BCB: You often work some statistical analysis into your broadcasts. Can we expect more of this in 2008? You've used advanced metrics from Baseball Prospectus before. How did you get introduced to BP? How do you weigh that against, say, more "traditional" statistics and what you hear from scouts and managers?
LEN: Yes, I'm always looking for ways to blend in some of the lesser-known, yet important, stats. It's a fine line though ... I can't drop VORP and OPS+ in too often because not enough people understand what those terms mean. I'd love to replace BA with OBP, but at least we're now putting both stats on the batter graphic, which is a step in the right direction. I was indoctrinated into sabermetrics by my good friend Jon Sciambi, with whom I worked in Florida. And then I read the Holy Grail of modern baseball books, Moneyball, and I was hooked.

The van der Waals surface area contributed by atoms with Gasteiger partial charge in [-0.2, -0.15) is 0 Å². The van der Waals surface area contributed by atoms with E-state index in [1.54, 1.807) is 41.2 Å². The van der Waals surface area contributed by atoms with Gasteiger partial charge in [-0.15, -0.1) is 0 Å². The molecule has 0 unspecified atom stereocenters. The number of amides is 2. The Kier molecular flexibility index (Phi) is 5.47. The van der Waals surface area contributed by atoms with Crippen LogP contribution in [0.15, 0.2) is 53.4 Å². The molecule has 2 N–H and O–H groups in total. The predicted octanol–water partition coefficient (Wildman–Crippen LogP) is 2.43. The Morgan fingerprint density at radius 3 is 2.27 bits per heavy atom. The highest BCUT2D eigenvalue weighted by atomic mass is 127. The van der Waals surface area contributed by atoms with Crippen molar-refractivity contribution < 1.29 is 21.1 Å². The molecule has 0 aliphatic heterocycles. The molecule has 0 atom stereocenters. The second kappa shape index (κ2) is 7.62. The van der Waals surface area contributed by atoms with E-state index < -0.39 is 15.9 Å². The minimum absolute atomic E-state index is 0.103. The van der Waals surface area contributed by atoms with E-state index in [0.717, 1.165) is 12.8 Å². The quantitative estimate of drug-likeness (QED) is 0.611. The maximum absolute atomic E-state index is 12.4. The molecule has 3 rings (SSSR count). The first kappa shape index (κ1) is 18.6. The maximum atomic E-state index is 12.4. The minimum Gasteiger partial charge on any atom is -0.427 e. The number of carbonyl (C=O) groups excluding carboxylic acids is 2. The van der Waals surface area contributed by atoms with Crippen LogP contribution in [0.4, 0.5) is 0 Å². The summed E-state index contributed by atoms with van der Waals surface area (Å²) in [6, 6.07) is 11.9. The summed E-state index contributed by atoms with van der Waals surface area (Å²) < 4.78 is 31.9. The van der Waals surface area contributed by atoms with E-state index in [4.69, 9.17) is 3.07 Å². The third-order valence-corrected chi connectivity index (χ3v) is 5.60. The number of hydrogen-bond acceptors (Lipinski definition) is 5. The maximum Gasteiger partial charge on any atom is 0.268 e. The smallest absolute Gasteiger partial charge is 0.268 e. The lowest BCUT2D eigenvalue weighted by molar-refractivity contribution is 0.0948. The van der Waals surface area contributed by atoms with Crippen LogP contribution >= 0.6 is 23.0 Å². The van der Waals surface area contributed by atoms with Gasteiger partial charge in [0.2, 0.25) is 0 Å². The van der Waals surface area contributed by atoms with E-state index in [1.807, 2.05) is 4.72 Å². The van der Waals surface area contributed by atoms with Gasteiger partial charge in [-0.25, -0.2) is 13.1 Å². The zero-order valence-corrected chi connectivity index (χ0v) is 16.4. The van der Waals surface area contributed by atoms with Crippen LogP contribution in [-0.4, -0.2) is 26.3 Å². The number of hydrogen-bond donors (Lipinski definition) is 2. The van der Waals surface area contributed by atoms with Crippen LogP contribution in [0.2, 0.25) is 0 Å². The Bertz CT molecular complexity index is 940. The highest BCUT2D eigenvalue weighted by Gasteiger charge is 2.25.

BCB: Have you and Bob dicussed the possibility of Bob leaving to become a major league manager? What would you think about working with someone else, and would you have any say in who was chosen IF this happened?
LEN: I would be shocked if a team doesn't come after Bob at some point to manage again. His track record with Arizona speaks for itself. As a friend, I want what's best for him, but selfishly, I hope we're together in the Cubs booth for a long, long time to come.
BCB: Not only is Wrigley full of history and tradition, but the press box is as well. Does it feel to you, sitting in a place where Harry Caray once called games, like the Holy Grail of broadcasting jobs? Do you ever sit there and think "My God, this is where an icon and legend once roamed!" If you weren't calling games for the Cubs, what else would you be doing?